Despite the same price as earlier, and the host of features explained, there has been no skimming in regards to the tech and safety features on the new Volvo XC40. The car actually features the segment-first radar-based driver assist system! The other safety features include Adaptive Cruise Control, Lane Keeping Aid, Run-Off Road Mitigation, Frontal Collision Mitigation Support, Whiplash Protection on front seats, and airbags on front, side and even one for the driver’s knee. There are several other features in the new XC40 that are well known from its predecessor.

Coming to the most important change in the 2020 Volvo XC40, the new BS6 petrol engine that has replaced the well-liked 2.0-litre diesel mill. The older motor used to deliver 190 hp of maximum power and 400 Nm of peak torque, and the BS6-compliant 2.0-litre petrol engine produces the same amount of peak power and 300 Nm of torque. The lack of diesel punch is felt, even after the turbo opens up at around 2,500 rpm, and the shifts by the 8-speed automatic transmission are calm and noticeable except in the Dynamic mode. The other modes, Eco, Comfort, and Off-road, have distinctive settings, and the Individual mode lets us set some powertrain behaviour, steering feedback and braking characteristics.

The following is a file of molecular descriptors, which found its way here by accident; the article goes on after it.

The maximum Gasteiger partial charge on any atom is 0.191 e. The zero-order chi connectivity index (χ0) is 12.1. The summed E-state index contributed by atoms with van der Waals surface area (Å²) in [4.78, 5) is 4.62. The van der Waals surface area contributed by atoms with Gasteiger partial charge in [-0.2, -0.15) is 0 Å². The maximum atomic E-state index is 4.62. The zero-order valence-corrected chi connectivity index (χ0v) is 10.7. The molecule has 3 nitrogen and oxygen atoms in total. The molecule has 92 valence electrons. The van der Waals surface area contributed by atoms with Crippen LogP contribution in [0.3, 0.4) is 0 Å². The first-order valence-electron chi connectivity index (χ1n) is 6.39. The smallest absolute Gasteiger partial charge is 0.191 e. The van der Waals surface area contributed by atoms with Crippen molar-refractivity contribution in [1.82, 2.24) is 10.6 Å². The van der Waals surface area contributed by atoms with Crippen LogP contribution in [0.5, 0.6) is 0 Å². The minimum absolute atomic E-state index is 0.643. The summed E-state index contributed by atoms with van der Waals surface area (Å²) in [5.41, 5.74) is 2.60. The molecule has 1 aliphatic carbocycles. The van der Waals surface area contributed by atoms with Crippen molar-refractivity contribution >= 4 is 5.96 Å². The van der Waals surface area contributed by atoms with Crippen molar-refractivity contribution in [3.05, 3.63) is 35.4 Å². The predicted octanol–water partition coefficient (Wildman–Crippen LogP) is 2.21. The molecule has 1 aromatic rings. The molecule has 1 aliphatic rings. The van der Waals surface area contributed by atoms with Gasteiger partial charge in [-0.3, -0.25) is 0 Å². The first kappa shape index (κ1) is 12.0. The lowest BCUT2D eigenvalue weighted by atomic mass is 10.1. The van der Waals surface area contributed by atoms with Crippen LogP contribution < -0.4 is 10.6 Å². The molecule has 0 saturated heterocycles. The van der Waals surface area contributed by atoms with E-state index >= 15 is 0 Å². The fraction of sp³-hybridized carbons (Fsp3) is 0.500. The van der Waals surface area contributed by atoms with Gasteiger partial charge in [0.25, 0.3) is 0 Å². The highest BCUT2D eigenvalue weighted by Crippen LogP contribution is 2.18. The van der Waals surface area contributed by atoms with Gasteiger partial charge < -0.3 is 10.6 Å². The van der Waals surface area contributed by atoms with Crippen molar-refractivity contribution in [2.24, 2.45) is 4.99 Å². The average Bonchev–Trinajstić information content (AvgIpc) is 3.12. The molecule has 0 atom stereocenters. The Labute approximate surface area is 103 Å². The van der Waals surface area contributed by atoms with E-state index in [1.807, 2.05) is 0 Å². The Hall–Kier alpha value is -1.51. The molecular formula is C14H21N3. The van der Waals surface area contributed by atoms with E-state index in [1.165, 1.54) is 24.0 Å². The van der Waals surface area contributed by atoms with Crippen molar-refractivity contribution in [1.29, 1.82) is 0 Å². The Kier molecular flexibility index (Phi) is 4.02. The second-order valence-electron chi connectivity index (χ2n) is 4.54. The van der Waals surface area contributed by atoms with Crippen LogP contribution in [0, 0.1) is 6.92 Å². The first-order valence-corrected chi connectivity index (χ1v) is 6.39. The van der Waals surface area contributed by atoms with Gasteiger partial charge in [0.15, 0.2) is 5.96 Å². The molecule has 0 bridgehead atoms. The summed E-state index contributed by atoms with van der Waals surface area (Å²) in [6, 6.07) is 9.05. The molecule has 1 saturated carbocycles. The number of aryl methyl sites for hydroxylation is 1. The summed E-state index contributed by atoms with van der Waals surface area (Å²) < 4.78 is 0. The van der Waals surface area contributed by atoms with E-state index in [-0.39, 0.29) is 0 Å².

Overall, the switch to the petrol motor is not at all a let-down for Volvo fans, as the performance is still good and fun at times. The power delivery is linear and the engine is rev-happy to push as much as one would like. The combined nature of this engine and the 8-speed gearbox is not really race-inspiring, but definitely more than adequate for the typical use of this sort of car. It’s a gallant commuter, versatile tourer and a great value purchase considering the assortment of features and luxury it offers as a whole for the price point.

Disclaimer – For this review, Volvo Auto India invited and hosted us at Goa. They paid for our travel, stay and food.

Rushlane Google news